August 31, 2021

Clean Code Cheat Sheet

IT Tips & Insights: Code is clean if it can be understood easily – by everyone on the team. If it can be read and enhanced by a developer other than its original author. With understandability comes readability, changeability, extensibility, and maintainability.

By Ignacio De Luca, Softensity Software Engineer

The responsibility of clean code is 100% the programmer’s. Their job is to defend it and refuse to make incorrect code (would a doctor operate with dirty hands?). Clean code is the only way to move forward.

“It’s not enough to write the code well. The code has to be kept clean over time … Leave the campground cleaner than you found it (Boy Scout Rule).”
                                                                                                                               – Robert C. Martin

Clean code is characterized by being elegant, efficient, readable, minimal, doing only one thing well in a single way, and having unit tests. Like a broken window, wrong code is the beginning of disaster. We read 10:1 more code than we write, and we won’t be able to write code if the surrounding code is unreadable.

General rules

  1. Follow standard conventions.
  2. Keep it simple, stupid. Simpler is always better. Reduce complexity as much as possible.
  3. Boy scout rule: Leave the campground cleaner than you found it.
  4. Always find the root cause. Always look for the root cause of a problem.
  5. Follow the Principle of Least Surprise.
  6. Don’t repeat yourself (DRY).
  7. Do not override safeties.

Design rules

  1. Keep configurable data (e.g.: constants) at high levels. They should be easy to change.
  2. Prefer polymorphism to if/else or switch/case.
  3. Separate multi-threading code.
  4. Prevent over-configurability.
  5. Use dependency injection.
  6. Follow the Law of Demeter: A class should know only its direct dependencies.

Understandability tips

  1. Be consistent. If you do something a certain way, do all similar things in the same way.
  2. Use explanatory variables.
  3. Encapsulate boundary conditions. Boundary conditions are hard to keep track of. Put the processing for them in one place.
  4. Prefer dedicated value objects to a primitive type.
  5. Avoid logical dependency. Don’t write methods that work correctly depending on something else in the same class.
  6. Avoid negative conditionals.

Names rules

  1. Choose descriptive and unambiguous names.
  2. Make meaningful distinctions.
  3. Use pronounceable names.
  4. Use searchable names.
  5. Replace magic numbers with named constants.
  6. Avoid encodings. Don’t append prefixes or type information.

Functions rules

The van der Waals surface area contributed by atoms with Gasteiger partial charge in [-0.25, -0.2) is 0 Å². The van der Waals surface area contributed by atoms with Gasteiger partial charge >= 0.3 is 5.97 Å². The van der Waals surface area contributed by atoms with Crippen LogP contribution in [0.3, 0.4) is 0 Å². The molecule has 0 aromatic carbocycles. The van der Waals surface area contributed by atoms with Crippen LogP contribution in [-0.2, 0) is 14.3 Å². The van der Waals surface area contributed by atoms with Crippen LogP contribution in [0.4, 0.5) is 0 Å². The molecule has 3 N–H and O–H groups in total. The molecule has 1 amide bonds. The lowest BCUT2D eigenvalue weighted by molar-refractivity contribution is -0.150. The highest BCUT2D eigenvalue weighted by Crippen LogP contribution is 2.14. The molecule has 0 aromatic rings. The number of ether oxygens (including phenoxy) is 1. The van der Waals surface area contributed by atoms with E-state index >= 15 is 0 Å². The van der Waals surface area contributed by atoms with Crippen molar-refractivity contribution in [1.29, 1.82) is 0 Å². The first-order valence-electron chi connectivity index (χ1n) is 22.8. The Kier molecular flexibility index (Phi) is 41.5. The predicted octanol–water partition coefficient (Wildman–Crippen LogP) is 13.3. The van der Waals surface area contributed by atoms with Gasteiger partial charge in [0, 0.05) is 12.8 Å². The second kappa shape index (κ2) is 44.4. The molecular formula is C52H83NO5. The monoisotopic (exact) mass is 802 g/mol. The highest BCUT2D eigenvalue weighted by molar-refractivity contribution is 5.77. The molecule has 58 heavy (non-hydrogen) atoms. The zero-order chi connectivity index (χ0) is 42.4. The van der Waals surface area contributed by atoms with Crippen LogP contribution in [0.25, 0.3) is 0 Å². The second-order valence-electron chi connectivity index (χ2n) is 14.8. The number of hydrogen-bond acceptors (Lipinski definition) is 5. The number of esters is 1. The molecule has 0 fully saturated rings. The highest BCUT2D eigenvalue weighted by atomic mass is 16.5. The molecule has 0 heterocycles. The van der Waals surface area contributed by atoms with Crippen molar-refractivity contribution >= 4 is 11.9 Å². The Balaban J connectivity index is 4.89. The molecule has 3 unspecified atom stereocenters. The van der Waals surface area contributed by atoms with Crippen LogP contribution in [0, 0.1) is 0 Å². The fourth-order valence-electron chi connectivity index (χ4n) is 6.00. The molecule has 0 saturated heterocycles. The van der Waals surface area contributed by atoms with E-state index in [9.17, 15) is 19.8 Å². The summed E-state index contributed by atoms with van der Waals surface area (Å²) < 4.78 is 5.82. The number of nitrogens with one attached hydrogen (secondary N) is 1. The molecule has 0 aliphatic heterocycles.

1. Small.
  2. Do one thing and they should do it well.
  3. Use descriptive names.
  4. Prefer fewer arguments. No more than three, if possible.
  5. Have no side effects.
  6. Don’t use flag arguments. Split method into several independent methods that can be called from the client without the flag.

Comments rules

  1. Always try to explain yourself in code. If it’s not possible, take your time to write a good comment.
  2. Don’t be redundant (e.g.: i++; // increment i).
  3. Don’t add obvious noise.
  4. Don’t use closing brace comments (e.g.: } // end of function).
  5. Don’t comment out code. Just remove.
  6. Use as an explanation of intent.
  7. Use as clarification of code.
  8. Use as a warning of consequences.

Source code structure

  1. Separate concepts vertically.
  2. Related code should appear vertically dense.
  3. Declare variables close to their usage.
  4. Dependent functions should be closed.
  5. Similar functions should be closed.
  6. Place functions in the downward direction.
  7. Keep lines short.
  8. Don’t use horizontal alignment.
  9. Use white space to associate related things and disassociate weakly related.
  10. Don’t break indentation.

Objects and data structures

  1. Hide internal structure.
  2. Prefer data structures.
  3. Avoid hybrid structures (half object and half data).
  4. Should be small.
  5. Do one thing.
  6. A small number of instance variables. If your class has too many instance variables, then it is probably doing more than one thing.
  7. Base class should know nothing about their derivatives.
  8. Better to have many functions than to pass some code into a function to select a behavior.
  9. Prefer non-static methods to static methods.

Tests

  1. One assert per test.
  2. Fast.
  3. Independent.
  4. Repeatable.
  5. Self-validating.
  6. Timely.
  7. Readable.
  8. Easy to run.
  9. Use a coverage tool.

Code smells

  1. Rigidity. The software is difficult to change. A small change causes a cascade of subsequent changes.
  2. Fragility. The software breaks in many places due to a single change.
  3. Immobility. You cannot reuse parts of the code in other projects because of involved risks and high effort.